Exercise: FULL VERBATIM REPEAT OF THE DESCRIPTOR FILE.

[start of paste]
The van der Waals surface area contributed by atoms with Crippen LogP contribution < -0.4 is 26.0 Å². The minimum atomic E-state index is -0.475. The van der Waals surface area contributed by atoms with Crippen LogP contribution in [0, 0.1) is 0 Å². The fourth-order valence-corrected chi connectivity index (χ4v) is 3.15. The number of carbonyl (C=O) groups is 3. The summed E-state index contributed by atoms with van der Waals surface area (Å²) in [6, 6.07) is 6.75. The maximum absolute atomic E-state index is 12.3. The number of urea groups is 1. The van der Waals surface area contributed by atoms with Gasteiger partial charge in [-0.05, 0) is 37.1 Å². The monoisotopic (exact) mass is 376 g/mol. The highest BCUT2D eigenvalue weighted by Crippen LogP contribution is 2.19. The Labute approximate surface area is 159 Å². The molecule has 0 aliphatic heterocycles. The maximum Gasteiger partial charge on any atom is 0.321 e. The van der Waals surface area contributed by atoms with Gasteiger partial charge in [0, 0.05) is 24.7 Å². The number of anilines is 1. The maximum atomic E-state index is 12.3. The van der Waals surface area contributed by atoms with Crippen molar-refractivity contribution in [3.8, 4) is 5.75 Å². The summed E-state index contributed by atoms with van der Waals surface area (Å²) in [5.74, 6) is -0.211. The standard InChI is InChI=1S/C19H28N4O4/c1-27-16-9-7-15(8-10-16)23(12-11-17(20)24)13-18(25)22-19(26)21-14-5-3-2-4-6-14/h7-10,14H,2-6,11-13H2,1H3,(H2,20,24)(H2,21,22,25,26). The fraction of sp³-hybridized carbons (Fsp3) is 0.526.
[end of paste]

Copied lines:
The van der Waals surface area contributed by atoms with Crippen LogP contribution < -0.4 is 26.0 Å². The minimum atomic E-state index is -0.475. The van der Waals surface area contributed by atoms with Crippen LogP contribution in [0, 0.1) is 0 Å². The fourth-order valence-corrected chi connectivity index (χ4v) is 3.15. The number of carbonyl (C=O) groups is 3. The summed E-state index contributed by atoms with van der Waals surface area (Å²) in [6, 6.07) is 6.75. The maximum absolute atomic E-state index is 12.3. The number of urea groups is 1. The van der Waals surface area contributed by atoms with Gasteiger partial charge in [-0.05, 0) is 37.1 Å². The monoisotopic (exact) mass is 376 g/mol. The highest BCUT2D eigenvalue weighted by Crippen LogP contribution is 2.19. The Labute approximate surface area is 159 Å². The molecule has 0 aliphatic heterocycles. The maximum Gasteiger partial charge on any atom is 0.321 e. The van der Waals surface area contributed by atoms with Gasteiger partial charge in [0, 0.05) is 24.7 Å². The number of anilines is 1. The maximum atomic E-state index is 12.3. The van der Waals surface area contributed by atoms with Crippen molar-refractivity contribution in [3.8, 4) is 5.75 Å². The summed E-state index contributed by atoms with van der Waals surface area (Å²) in [5.74, 6) is -0.211. The standard InChI is InChI=1S/C19H28N4O4/c1-27-16-9-7-15(8-10-16)23(12-11-17(20)24)13-18(25)22-19(26)21-14-5-3-2-4-6-14/h7-10,14H,2-6,11-13H2,1H3,(H2,20,24)(H2,21,22,25,26). The fraction of sp³-hybridized carbons (Fsp3) is 0.526.